There are more than 32,000 different beers in the world, according to the reviews in The Beer Advocate, and each belongs in a specific glass. Depending on the type of beer, they can be served in the perfect glass to make for the perfect drinking experience.
Today, we discover which beers go where, and why.
Pint: Holds 16 oz. Most popular in American bars. Pints are cheap and easy to manufacture, so the bars can stock up on them more than any other glass. They house all beers when needed.
Pilsner: holds 10-16 ounces. Pilsners are indeed for the beer of their name, as well as pales. They are smaller than the pint glass, depending on head can be even less beer in your cup.
Wheat Beer: Holds 16 oz plus head. Taller than a pint, with a skinny base and widens at the top. The bottom of the glass is tapered, said to hold excess yeast. Glasses hold Wheats, Hefes, Dunkels, Belgian wits, and the occasional pilsner.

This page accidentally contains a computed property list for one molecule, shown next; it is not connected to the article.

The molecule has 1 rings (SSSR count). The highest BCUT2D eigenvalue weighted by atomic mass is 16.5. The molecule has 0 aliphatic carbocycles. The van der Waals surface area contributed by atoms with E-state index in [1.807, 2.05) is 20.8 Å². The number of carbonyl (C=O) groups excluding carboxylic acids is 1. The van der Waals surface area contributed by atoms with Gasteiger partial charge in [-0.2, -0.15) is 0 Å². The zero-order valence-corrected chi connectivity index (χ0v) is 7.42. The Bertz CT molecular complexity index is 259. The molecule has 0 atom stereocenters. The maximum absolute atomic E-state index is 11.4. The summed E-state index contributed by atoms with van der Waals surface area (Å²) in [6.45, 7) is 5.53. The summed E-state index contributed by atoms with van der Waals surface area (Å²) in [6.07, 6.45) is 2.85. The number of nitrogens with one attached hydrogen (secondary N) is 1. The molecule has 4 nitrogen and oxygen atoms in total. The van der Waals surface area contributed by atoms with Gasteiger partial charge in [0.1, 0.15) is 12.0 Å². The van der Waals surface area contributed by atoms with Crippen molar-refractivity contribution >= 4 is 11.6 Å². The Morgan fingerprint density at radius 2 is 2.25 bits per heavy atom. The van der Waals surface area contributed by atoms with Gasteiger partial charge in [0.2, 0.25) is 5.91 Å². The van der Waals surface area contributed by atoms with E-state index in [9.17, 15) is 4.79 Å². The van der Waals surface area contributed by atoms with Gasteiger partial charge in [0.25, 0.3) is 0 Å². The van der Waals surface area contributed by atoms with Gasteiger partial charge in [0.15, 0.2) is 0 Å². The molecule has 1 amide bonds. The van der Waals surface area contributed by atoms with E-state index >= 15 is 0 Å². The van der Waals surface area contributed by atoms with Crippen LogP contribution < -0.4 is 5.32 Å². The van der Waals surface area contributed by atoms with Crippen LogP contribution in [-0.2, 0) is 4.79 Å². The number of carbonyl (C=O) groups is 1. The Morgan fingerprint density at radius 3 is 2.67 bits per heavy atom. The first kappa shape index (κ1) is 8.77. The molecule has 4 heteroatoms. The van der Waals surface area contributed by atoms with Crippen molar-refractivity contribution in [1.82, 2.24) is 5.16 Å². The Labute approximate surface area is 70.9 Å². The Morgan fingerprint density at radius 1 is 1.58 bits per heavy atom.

Tulip: Holds 10-16 oz. Tulips are made to accentuate the aroma of the beer, while looking pretty and appealing. The top is ideal for head, having a lip so it doesn’t escape. Perfect for IPAs, Scotch ales, and Pale ales.
Snifter: Holds 12-20 oz. Mainly used for brandy and scotch, the snifter is another great one for the aromic beers. The stem makes it easy to hold, particularly up to your nose to get that extra smell in before ingestion. Stouts, barleywines, triples, bocks, and imperials are all served with snifters.
Tulip Pint: Holds 12-22 oz. Used in Ireland and England to serve ales. Used here in the US for stouts, Irish ales, porters, and cream ales.
Other glassware includes novelty, over-sized, and beer steins for example.
Next time you have a beer, try having it in the correct glass. It may make the beer experience just a little bit better, even though it can’t get much better than beer.
Until next time beer snobs!